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Ho`oponopono

Ho`oponopono, pronounced  Hooponopono, in the Hawaiian language means "setting to right".

Ho`oponopono is a traditional Hawaiian problem-solving process for maintaining harmonious relationships and resolving conflict within the extended family.

The physical, emotional, and spiritual well-being of an individual in relationship to family, community, and environment is a major focus of the Hawaiian culture.

The practice of ho`oponopono is best understood by first appreciating the Hawaiian historic and cultural context in which it is embedded (wound within). Cultural dynamics include the traditional hierarchical social organization, mythology, music, dancing, and singing at social gatherings, folk medicine, land-use patterns, environmental knowledge, and the material culture of pre-contact Hawaii (now mostly in museums). The practice of "talk story" as an art consists of recalled personal events, parts of legends, joking, verbal play and ordinary conversation. People often talk story as a means of searching for and recognizing shared feelings.

The feature of cultural identity is the preference of Hawaiians for employing a social order interaction style that emphasizes interpersonal harmony and avoidance of overt conflict. The extended family or "`ohana" has a sense of unity, shared involvement and shared responsibility with mutual interdependence and mutual help.

Children are taken care of "community style" with great attention given to infants. As an infant becomes a toddler, a shift in attention occurs. The child is no longer indulged and is expected to begin assuming family responsibilities. Older siblings are involved in caring for the younger children. Thus the child-rearing process fosters interdependence and increased opportunity to exercise adult-type roles by working and contributing to the family's economic and social welfare.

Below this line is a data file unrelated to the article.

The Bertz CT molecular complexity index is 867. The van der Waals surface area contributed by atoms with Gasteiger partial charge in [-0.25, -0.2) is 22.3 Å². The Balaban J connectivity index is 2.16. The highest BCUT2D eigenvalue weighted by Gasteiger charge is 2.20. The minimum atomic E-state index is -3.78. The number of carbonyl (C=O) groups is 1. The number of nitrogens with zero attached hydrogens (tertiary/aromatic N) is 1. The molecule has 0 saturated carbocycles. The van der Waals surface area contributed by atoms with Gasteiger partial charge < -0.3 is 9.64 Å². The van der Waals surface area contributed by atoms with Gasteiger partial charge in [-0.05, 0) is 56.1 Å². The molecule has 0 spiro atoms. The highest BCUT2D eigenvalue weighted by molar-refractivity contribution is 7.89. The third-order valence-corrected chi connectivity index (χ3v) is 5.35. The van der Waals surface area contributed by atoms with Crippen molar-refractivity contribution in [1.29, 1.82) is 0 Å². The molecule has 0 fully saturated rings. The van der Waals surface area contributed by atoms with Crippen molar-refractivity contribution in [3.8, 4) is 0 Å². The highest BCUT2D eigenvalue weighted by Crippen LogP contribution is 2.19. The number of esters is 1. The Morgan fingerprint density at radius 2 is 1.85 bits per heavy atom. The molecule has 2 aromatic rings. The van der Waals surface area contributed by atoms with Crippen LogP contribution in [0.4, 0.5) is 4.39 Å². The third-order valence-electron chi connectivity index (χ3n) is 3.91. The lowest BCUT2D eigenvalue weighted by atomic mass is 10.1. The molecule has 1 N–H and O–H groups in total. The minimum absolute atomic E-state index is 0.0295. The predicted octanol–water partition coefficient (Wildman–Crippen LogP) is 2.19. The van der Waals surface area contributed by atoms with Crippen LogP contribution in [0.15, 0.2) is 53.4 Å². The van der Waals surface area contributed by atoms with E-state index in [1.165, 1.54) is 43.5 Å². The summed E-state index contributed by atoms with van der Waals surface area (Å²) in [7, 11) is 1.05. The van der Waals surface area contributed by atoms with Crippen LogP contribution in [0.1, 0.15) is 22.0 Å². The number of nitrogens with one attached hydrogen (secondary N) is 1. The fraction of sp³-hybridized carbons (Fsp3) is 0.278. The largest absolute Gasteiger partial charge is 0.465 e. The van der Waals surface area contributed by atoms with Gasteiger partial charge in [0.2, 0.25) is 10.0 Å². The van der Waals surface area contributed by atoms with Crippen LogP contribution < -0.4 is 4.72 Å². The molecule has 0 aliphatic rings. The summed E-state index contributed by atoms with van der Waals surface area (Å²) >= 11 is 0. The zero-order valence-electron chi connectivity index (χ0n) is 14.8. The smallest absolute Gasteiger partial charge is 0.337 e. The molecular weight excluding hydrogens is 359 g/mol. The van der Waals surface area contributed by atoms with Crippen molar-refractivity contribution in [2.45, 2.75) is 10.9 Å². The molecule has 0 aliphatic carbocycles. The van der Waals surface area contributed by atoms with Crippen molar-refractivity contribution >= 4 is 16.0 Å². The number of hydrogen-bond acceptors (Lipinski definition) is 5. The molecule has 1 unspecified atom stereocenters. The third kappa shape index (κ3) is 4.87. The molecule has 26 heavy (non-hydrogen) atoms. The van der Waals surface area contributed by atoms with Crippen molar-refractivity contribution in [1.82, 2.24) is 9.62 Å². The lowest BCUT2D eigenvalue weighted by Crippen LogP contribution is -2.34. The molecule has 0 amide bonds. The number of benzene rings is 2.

The family's structure is characterized by what might be called a benevolent authoritarianism. Elders, the kupuna, are respected for their wisdom and experience and are often the teachers of the children. "Oi ka `aka `a na maka" (while the eyes are still open) encourages young people to learn from the old people while they are still alive ("eyes still open"). "Maka no ke kalo a ola i ka" means that the taro may die but it lives in its young offshoots.

Children learn household tasks through observation and experience. They learn to be unobtrusive since to do otherwise is to risk rebuff and punishment. they may seek help and approval from adults, but in a sutle manner that is not intrusive. Rewards and punishments in the family are often meted out to a group rather than to an individual. This fosters 2 primary strategies used by children to get along in the family, one, sibling cooperation and, two, conflict avoidance with adults.

All these socialization practices underscore a predominant value pattern of affiliation. This value is expressed often in the Hawaiian language with words such as "laulima" (cooperation) and "kokua" (help), words that reinforce the idea of cooperation and interdependence. Generosity, hospitality, sharing, and reciprocity are also valued. These values have application to many areas of endeavor, including work. For example, "ukupau" is still used by some businesses in Hawaii referring to the practice of people helping one another with their work tasks so that they can finish early and commence with fun and relaxation. This contrasts with the predominant American work pattern of adhering to a strict time clock system and requiring workers to be on the job for a specified period of time regardless of task completion. Another example of Hawaiian values is the work involved in a party, or "lu`au", where the preparation of many varieties and large quantities of food for a lu`au requires that many people contribute time, money, and skill. With the spirit of "laulima, however, this cooperative work has its own reward in the pleasant social interaction and accomplishment of what might otherwise be a formidable task.

The successful maturation of a person in the Hawaiian culture thus requires that an individual cultivate an accurate ability to perceive and attend to other people's needs, often without being asked. These are the attitudes and behaviors that help cement the relationship of the `ohana and the community.




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